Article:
Paul D. Ceglia filed suit against us and Mark Zuckerberg on or about June 30, 2010, in the Supreme Court of the State of New York for the County of Allegheny claiming substantial ownership of our company based on a purported contract between Mr. Ceglia and Mr. Zuckerberg allegedly entered into in April 2003. We removed the case to the U.S. District Court for the Western District of New York, where the case is now pending. In his first amended complaint, filed on April 11, 2011, Mr. Ceglia revised his claims to include an alleged partnership with Mr. Zuckerberg, he revised his claims for relief to seek a substantial share of Mr. Zuckerberg’s ownership in us, and he included quotations from supposed emails that he claims to have exchanged with Mr. Zuckerberg in 2003 and 2004. On June 2, 2011, we filed a motion for expedited discovery based on evidence we submitted to the court showing that the alleged contract and emails upon which Mr. Ceglia bases his complaint are fraudulent. On July 1, 2011, the court granted our motion and ordered Mr. Ceglia to produce, among other things, all hard copy and electronic versions of the purported contract and emails. On January 10, 2012, the court granted our request for sanctions against Mr. Ceglia for his delay in compliance with that order. We continue to believe that Mr. Ceglia is attempting to perpetrate a fraud on the court and we intend to continue to defend the case vigorously.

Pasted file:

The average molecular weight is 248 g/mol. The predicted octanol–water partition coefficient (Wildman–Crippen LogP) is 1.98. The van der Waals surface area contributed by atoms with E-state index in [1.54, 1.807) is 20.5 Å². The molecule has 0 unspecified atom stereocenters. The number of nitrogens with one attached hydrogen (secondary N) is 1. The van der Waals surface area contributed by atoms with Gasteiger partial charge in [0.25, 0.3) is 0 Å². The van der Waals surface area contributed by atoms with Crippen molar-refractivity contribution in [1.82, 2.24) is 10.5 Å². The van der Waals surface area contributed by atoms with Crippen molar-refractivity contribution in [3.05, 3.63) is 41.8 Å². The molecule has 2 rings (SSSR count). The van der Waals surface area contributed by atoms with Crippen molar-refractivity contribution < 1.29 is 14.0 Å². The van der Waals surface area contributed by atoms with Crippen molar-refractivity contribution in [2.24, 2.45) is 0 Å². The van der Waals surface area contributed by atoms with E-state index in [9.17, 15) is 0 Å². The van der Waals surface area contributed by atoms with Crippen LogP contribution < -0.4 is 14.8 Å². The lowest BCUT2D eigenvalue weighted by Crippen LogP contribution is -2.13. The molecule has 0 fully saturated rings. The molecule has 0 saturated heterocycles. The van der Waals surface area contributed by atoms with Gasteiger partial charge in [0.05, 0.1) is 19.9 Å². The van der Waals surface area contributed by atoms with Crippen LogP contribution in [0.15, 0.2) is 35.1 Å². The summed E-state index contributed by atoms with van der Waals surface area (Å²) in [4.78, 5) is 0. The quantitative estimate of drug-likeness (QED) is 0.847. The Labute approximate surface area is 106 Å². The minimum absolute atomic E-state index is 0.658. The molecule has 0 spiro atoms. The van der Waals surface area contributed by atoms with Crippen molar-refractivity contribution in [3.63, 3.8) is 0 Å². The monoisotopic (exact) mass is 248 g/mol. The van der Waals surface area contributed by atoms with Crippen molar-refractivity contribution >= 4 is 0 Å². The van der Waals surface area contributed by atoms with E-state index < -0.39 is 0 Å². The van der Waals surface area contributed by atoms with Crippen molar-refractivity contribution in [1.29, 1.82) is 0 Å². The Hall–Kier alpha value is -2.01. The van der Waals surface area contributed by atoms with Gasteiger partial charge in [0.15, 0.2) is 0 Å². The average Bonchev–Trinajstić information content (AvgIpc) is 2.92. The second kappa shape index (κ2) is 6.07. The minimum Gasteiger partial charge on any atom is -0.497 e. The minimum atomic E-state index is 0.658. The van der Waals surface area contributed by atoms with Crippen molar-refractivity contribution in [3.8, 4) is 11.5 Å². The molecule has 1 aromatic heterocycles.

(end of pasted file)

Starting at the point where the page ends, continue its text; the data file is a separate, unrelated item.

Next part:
Also:

en.wikipedia.org

Facebook wants Paul Ceglia to pay more than $84,000 in attorney fees

Jessica Guynn
L.A. Times
January 20, 2012 | 5:36 pm

Facebook's lawyers are asking a judge to order Paul Ceglia to foot the bill for more than $84,000 in fees.

Ceglia, the New York man who claims he's entitled to half of Mark Zuckerberg's multibillion-dollar stake in Facebook, was fined for refusing to turn over email account information and ordered to pay reasonable attorneys' fees.

Facebook's lawyers are also asking Leslie G. Foschio, the federal magistrate in Buffalo, N.Y., to order Ceglia not to file any additional "non-responsive papers or pleadings in the case" until he pays up.

Ceglia's lawyer, Dean Boland, said he has not had a chance to review the court filing in detail, but said he and his client would prepare a response over the coming week.

"If we feel it ought to be modified, we will respond accordingly," Boland said.

Boland, who's from Cleveland, took a shot at Facebook's lawyers for charging Manhattan hourly rates in a case unfolding in Buffalo.

"Cleveland and Buffalo are pretty identical demographically, and I can tell you that no lawyer would survive in the city of Cleveland charging that much an hour because no one would be able to hire him," Boland said.

Orin Snyder, the most senior Gibson Dunn partner, charged $716.25 an hour. His most junior associate charged $337.50 an hour, according to the filing.

Facebook, which is on the verge of an initial public offering that could value the world's most popular social networking company at $100 billion, can clearly afford it.

latimesblogs.latimes.com